Migrating to Jigsaw car in the sand image

I recently redesigned and migrated my personal website to Jigsaw, a static site generator built using the same technologies as Laravel. Here is what I learned along the way.


I have been trying to have some kind of web presence for a few years now. At first, starting with a very basic(as in without any framework or template) HTML and CSS site when I was in college. Then, moving to Wordpress for some time, before I decided to build my own custom CMS with Laravel to learn more about web development technologies. I had fun and learned a lot but reinventing the wheel felt demotivating once the core features were working. When Tighten announced Jigsaw v1.0, I saw an opportunity to try a new tool based on the web framework I was pumped about and put some fresh paint on my home on the Internet.

How did it go?

The migration, well at this point it was pretty much a rewrite, went pretty well. As front-end web programming is not my greatest strength, I chose to use a theme by StartBootstrap which I could easily customize to my needs.

Regarding Jigsaw itself, the configuration is pretty straightforward and well explained in the documentation. Having done some Laravel and layouts with the Blade templating engine surely helped, but it’s quite easy to grasp nonetheless. I greatly appreciated that we have access to all the Illuminate Collection methods just like with Laravel to manipulate the data. By the way, a sweet feature of Jigsaw is the idea of Collections. This mechanism is very flexible and powerful to organize groups of related content together, based on files from the sources directory such as posts or products.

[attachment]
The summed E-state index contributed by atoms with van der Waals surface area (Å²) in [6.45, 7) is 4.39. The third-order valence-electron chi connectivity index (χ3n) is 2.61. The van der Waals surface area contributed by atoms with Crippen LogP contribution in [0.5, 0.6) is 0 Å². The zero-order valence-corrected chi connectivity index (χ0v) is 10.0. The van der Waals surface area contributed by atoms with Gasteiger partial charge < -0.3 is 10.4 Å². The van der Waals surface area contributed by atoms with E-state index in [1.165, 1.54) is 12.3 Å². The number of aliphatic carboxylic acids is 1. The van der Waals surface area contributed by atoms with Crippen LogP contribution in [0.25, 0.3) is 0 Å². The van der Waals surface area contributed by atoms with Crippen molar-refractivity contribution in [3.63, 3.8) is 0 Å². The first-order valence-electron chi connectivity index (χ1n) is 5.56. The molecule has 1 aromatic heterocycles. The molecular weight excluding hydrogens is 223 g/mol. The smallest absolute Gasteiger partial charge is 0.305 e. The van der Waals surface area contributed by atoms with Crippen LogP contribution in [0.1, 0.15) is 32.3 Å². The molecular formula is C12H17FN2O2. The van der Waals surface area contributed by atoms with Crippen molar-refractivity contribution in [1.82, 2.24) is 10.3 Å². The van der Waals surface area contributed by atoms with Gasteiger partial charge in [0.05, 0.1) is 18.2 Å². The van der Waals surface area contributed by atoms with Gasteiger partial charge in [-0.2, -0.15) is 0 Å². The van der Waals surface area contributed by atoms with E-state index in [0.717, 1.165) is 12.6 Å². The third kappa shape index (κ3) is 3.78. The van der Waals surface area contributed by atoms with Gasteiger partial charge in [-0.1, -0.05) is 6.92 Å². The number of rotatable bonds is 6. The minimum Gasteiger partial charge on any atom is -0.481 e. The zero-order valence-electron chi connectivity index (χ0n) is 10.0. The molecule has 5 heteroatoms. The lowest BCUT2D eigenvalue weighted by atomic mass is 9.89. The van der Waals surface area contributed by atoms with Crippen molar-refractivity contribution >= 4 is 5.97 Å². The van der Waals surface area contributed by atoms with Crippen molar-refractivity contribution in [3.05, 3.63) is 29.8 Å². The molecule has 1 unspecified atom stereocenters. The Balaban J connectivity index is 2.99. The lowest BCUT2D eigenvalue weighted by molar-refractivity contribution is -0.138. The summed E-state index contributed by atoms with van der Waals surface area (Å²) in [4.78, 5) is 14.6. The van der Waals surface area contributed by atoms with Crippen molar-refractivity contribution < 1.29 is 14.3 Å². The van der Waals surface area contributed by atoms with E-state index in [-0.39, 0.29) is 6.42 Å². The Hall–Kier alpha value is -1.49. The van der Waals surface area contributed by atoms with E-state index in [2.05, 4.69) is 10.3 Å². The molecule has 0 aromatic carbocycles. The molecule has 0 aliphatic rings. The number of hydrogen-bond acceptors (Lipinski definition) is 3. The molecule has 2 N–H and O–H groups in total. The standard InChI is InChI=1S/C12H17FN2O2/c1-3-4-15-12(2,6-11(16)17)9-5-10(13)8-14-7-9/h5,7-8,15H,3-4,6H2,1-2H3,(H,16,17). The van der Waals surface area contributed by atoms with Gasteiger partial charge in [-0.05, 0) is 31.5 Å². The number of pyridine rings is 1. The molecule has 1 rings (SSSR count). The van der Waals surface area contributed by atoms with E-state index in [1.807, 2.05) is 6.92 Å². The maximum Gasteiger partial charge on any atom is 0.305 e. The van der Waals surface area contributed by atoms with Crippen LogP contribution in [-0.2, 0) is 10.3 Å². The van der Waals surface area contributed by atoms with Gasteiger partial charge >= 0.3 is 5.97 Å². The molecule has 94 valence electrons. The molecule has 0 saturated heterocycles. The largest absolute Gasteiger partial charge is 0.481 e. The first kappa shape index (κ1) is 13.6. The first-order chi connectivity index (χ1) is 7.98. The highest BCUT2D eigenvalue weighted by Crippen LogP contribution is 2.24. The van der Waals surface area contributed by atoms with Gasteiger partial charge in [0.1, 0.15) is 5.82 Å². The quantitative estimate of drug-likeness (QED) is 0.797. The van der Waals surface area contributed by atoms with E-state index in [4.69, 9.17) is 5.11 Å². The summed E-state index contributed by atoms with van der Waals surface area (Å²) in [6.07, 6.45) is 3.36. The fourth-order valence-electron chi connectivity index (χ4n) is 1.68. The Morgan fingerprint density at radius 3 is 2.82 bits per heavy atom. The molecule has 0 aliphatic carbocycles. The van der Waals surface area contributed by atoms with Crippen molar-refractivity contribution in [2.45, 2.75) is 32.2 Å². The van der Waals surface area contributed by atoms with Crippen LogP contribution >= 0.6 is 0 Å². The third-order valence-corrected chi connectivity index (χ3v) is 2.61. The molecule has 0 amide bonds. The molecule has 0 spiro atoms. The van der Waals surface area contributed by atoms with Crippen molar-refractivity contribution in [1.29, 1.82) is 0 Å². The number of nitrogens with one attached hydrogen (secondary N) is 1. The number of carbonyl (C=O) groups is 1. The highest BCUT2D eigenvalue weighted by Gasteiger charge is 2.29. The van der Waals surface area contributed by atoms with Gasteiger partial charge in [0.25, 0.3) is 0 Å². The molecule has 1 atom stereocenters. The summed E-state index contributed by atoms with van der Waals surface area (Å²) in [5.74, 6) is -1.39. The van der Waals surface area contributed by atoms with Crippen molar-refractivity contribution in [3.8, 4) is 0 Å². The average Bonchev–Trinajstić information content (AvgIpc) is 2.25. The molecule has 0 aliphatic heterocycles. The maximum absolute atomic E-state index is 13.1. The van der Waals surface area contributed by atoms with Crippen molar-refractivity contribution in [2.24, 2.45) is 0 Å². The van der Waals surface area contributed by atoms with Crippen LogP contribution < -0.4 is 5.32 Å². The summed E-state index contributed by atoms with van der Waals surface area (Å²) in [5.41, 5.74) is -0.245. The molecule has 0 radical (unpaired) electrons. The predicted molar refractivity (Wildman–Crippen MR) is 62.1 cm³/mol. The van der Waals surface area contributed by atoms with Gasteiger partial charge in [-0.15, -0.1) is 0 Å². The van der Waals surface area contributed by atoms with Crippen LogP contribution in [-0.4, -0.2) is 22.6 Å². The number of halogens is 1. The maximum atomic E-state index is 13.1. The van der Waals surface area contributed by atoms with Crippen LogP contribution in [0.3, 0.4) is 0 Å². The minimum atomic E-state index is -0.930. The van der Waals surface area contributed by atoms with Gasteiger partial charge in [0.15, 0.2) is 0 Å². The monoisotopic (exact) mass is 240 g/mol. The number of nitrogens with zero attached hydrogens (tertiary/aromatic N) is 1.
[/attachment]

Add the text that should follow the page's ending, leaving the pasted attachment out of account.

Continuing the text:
After a few days of work I completed my new website design. I organized my content and updated some images at the same time. Here are some screenshots of the site before and after the redesign.

Dashboard: My custom CMS dashboard to manage some branding elements and the projects displayed.

Migrating to Jigsaw old dashboard image

Home: The old site had 2 distinct pages for home and about, the new design unifies them on a single page.

Migrating to Jigsaw old vs new image

Project details: The project details page is pretty similar, I added tags and categories to organize the projects in the new version.

Migrating to Jigsaw project details image

Browse projects and downloads: Since I added tags and categories in the new design, I could display a complete listing of all my projects grouped by category. It’s also very easy to filter the projects with the Collections helper to display only the projects that have a binary to download.

Migrating to Jigsaw browse and downloads projects image

Talks: Because Jigsaw’s config file is plain PHP, I added a custom config variable to create an array of the talks I did and easily share the slides without needing a specific layout for each item.

Migrating to Jigsaw talks image


To sum up, I am very happy with the result. I discovered a nice tool and found an easier workflow to manage my content. I hope I will be able to reuse Jigsaw in another project because it’s a breeze to work with.